How is my PC at risk on the Internet? When you connect to the Internet, you share a network with millions of people from around the world. While that is a truly wonderful and amazing accomplishment, it brings with it all the problems of being accessible to complete strangers. When on the Internet, you need to lock down your PC. When you talk to strangers on IRC (Internet Relay Chat), be cautious of files they send you. This is one way the BO (Back Orifice) program spreads, giving people remote control of your PC. Check files you get for viruses. When on the Internet, others can try to access your fileshares. You should check that they are not available, or else people can read and delete what is on your system. The data you send can be seen by more people than just the intended receiver. Practically any system that is connected to any part of the network path used to relay your data packets can see what is sent. Also, it is hard to know with absolute certainty that you are talking to whom you think you are talking to.

What other protection do I need? McAfee Firewall provides network level protection. Other important types of protection are: • Anti-virus programs for application-level protection. • Logon screens and screen saver passwords to prevent unauthorized access. • File encryption or encrypting file systems to keep information secret. • Intrusion detection for an added level of network protection. • Boot-time passwords to stop someone else from starting your PC. • Physical access to the computer, e.g. stealing the hard drive. A separate but also important issue is controlling access to information, misinformation and "filth" that is widely available on the Internet. You can use a number of content-filtering programs or services such as McAfee’s Internet Guard Dog that can filter the contents of data packets or restrict access to certain sites.

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Welcome to McAfee Firewall

Are there any data packets that McAfee Firewall cannot stop? Inbound Data: No. As long as McAfee Firewall supports a network device and is running, it is intercepting all incoming packets and will allow or block according to the way you have it configured. If you choose to block everything, it will.

Outbound Data: Yes and no. McAfee Firewall intercepts outbound data packets as they are passed to the network device driver. All popular applications communicate this way. A malicious program could communicate by other means, however.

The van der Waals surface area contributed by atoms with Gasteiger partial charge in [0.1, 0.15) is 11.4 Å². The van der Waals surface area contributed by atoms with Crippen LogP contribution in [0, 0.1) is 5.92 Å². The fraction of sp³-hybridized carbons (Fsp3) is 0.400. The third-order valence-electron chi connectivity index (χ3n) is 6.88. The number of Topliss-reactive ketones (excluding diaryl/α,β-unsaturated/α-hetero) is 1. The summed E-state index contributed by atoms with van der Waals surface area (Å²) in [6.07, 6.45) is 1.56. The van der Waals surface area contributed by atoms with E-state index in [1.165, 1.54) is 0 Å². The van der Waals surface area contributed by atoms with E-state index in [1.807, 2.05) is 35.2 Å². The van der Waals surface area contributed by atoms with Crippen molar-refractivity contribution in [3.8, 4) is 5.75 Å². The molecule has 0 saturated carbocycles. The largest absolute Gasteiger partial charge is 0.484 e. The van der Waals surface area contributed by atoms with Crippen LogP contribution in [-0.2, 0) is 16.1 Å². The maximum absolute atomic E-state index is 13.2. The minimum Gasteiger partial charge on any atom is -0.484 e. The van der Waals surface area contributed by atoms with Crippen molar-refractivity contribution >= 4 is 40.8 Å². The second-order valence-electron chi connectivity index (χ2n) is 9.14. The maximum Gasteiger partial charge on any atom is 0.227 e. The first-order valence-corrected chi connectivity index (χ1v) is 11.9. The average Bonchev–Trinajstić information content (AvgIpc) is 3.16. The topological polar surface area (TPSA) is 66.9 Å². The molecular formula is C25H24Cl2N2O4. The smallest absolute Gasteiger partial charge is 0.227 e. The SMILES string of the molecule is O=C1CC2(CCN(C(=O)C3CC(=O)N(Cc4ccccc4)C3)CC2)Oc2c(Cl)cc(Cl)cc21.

What network devices does McAfee Firewall support? McAfee Firewall supports Ethernet and Ethernet-like devices on Microsoft Windows 95, 98 and NT 4.0 SP4 and SP5. This includes dial-up connections, most cable and ISDN modems and most Ethernet cards. It does not support Token Ring, FDDI, ATM, Frame Relay and other networks.

What protocols can McAfee Firewall filter? McAfee Firewall can filter TCP/IP, UDP/IP, ICMP/IP and ARP. It intercepts all protocols, but others, such as IPX, must be either allowed or blocked - no filtering is done. The Internet uses the IP protocols. No others are sent. Also, IP networks are the most common.

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Welcome to McAfee Firewall

How can I still be harassed, even with McAfee Firewall? Figure 1-2. Normal TCP Connection

Many people use McAfee Firewall (and PC FIREWALL) to block the "nukes" that cause their IRC connections to be broken (shown in Figure 1-1). While McAfee Firewall blocks the nukes, there are other ways that attackers can still cause the connections to be broken: • Server-side nuking. This is when the "nukes" are sent to the IRC server, not to your computer, telling the server that you can no longer be reached. To prevent this, the IRC server needs a firewall. • Flood blocking a TCP connection. If a flood of packets is sent to you from a higher speed connection, McAfee Firewall or ConSeal PC FIREWALL can stop the packets, but the flood takes up all your bandwidth. Your system does not get a chance to send anything. Dial-up users are particularly vulnerable since they have the lowest speed connections.

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2

2

Installing McAfee Firewall

Most installation problems are a caused by having programs running while you try to install new software. Even if the installation appears normal, you won’t be able to run the new program. To avoid installation problems, close all open programs before you install McAfee Firewall, including programs that run in the background, such as screen savers or virus checkers.

System requirements To use McAfee Firewall you need: • IBM PC or compatible computer running Windows 95/98 or Windows NT. • 5 megabytes (MB) minimum of RAM. • 16 MB free hard disk space to install McAfee Firewall. • Microsoft mouse or compatible pointing device. • Access to the Internet, either a dial-up account with an Internet Service Provider (ISP) or a constant connection through a network.

About Winsock 2 McAfee Firewall uses an API (Application Programming Interface) that is not supported by versions of Winsock prior to v2.0. McAfee Firewall checks for the presence of Winsock 2 during the installation procedure and will inform you if the system does not have it. If you have the latest browser (e.g., Internet Explorer 5), this component is already built-in and you will not receive this prompt. Otherwise, you can get a free upgrade and is available from http://www.microsoft.com as well as other Web sites. NOTE: For more information on Winsock 2, refer to the Frequently Asked Question section of McAfee Firewall’s Readme.txt file.

Installing McAfee Firewall After closing all open programs, you are ready to install McAfee Firewall on your PC.

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Installing McAfee Firewall